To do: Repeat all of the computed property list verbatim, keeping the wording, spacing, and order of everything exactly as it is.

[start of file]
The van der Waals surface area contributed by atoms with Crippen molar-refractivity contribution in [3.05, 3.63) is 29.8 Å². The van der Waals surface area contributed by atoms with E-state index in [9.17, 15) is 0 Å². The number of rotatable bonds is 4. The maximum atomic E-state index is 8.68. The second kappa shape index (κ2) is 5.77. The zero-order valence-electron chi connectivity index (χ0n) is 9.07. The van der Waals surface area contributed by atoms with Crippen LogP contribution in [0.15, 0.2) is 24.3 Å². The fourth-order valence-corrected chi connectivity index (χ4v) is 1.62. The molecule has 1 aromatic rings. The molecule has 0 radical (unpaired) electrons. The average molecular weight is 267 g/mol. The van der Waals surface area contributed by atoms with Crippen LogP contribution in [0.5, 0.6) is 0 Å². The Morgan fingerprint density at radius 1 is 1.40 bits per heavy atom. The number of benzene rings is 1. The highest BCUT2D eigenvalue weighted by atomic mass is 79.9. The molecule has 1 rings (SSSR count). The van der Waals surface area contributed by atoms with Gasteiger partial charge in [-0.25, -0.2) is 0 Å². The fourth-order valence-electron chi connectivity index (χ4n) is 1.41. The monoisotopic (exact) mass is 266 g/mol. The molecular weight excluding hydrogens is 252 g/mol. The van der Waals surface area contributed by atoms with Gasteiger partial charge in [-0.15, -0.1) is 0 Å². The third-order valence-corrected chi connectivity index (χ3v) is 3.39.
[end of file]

The van der Waals surface area contributed by atoms with Crippen molar-refractivity contribution in [3.05, 3.63) is 29.8 Å². The van der Waals surface area contributed by atoms with E-state index in [9.17, 15) is 0 Å². The number of rotatable bonds is 4. The maximum atomic E-state index is 8.68. The second kappa shape index (κ2) is 5.77. The zero-order valence-electron chi connectivity index (χ0n) is 9.07. The van der Waals surface area contributed by atoms with Crippen LogP contribution in [0.15, 0.2) is 24.3 Å². The fourth-order valence-corrected chi connectivity index (χ4v) is 1.62. The molecule has 1 aromatic rings. The molecule has 0 radical (unpaired) electrons. The average molecular weight is 267 g/mol. The van der Waals surface area contributed by atoms with Crippen LogP contribution in [0.5, 0.6) is 0 Å². The Morgan fingerprint density at radius 1 is 1.40 bits per heavy atom. The number of benzene rings is 1. The highest BCUT2D eigenvalue weighted by atomic mass is 79.9. The molecule has 1 rings (SSSR count). The van der Waals surface area contributed by atoms with Gasteiger partial charge in [-0.25, -0.2) is 0 Å². The fourth-order valence-electron chi connectivity index (χ4n) is 1.41. The monoisotopic (exact) mass is 266 g/mol. The molecular weight excluding hydrogens is 252 g/mol. The van der Waals surface area contributed by atoms with Gasteiger partial charge in [-0.15, -0.1) is 0 Å². The third-order valence-corrected chi connectivity index (χ3v) is 3.39.